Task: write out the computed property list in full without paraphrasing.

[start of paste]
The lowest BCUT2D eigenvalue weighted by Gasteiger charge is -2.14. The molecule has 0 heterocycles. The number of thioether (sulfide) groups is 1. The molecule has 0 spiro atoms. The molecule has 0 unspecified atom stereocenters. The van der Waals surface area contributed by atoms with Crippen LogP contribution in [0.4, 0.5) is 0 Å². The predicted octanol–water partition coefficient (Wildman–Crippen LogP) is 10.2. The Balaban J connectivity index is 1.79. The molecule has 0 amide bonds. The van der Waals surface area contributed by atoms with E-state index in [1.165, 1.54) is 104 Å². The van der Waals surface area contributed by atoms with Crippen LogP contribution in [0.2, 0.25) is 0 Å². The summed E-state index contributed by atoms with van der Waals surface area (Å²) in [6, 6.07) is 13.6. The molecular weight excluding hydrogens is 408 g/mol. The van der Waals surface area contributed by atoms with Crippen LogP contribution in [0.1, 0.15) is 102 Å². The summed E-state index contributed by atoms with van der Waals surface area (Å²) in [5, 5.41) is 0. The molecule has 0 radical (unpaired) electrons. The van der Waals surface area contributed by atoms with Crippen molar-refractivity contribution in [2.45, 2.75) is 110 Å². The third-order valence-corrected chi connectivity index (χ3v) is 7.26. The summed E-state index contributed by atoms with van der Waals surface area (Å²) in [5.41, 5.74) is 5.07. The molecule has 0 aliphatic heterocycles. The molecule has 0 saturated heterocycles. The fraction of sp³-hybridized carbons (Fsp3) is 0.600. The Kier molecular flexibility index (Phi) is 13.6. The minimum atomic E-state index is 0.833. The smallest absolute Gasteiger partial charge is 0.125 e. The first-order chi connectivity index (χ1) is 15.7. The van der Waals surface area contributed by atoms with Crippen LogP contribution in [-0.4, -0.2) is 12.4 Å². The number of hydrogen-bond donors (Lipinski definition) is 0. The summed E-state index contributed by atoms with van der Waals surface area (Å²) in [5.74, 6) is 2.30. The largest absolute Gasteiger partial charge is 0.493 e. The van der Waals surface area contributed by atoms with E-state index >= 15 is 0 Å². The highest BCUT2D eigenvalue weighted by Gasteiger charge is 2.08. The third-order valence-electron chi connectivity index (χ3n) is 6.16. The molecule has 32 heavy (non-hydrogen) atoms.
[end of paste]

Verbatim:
The lowest BCUT2D eigenvalue weighted by Gasteiger charge is -2.14. The molecule has 0 heterocycles. The number of thioether (sulfide) groups is 1. The molecule has 0 spiro atoms. The molecule has 0 unspecified atom stereocenters. The van der Waals surface area contributed by atoms with Crippen LogP contribution in [0.4, 0.5) is 0 Å². The predicted octanol–water partition coefficient (Wildman–Crippen LogP) is 10.2. The Balaban J connectivity index is 1.79. The molecule has 0 amide bonds. The van der Waals surface area contributed by atoms with E-state index in [1.165, 1.54) is 104 Å². The van der Waals surface area contributed by atoms with Crippen LogP contribution in [0.2, 0.25) is 0 Å². The summed E-state index contributed by atoms with van der Waals surface area (Å²) in [6, 6.07) is 13.6. The molecular weight excluding hydrogens is 408 g/mol. The van der Waals surface area contributed by atoms with Crippen LogP contribution in [0.1, 0.15) is 102 Å². The summed E-state index contributed by atoms with van der Waals surface area (Å²) in [5, 5.41) is 0. The molecule has 0 radical (unpaired) electrons. The van der Waals surface area contributed by atoms with Crippen molar-refractivity contribution in [2.45, 2.75) is 110 Å². The third-order valence-corrected chi connectivity index (χ3v) is 7.26. The summed E-state index contributed by atoms with van der Waals surface area (Å²) in [5.41, 5.74) is 5.07. The molecule has 0 aliphatic heterocycles. The molecule has 0 saturated heterocycles. The fraction of sp³-hybridized carbons (Fsp3) is 0.600. The Kier molecular flexibility index (Phi) is 13.6. The minimum atomic E-state index is 0.833. The smallest absolute Gasteiger partial charge is 0.125 e. The first-order chi connectivity index (χ1) is 15.7. The van der Waals surface area contributed by atoms with Crippen LogP contribution in [-0.4, -0.2) is 12.4 Å². The number of hydrogen-bond donors (Lipinski definition) is 0. The summed E-state index contributed by atoms with van der Waals surface area (Å²) in [5.74, 6) is 2.30. The largest absolute Gasteiger partial charge is 0.493 e. The van der Waals surface area contributed by atoms with E-state index >= 15 is 0 Å². The highest BCUT2D eigenvalue weighted by Gasteiger charge is 2.08. The third-order valence-electron chi connectivity index (χ3n) is 6.16. The molecule has 32 heavy (non-hydrogen) atoms.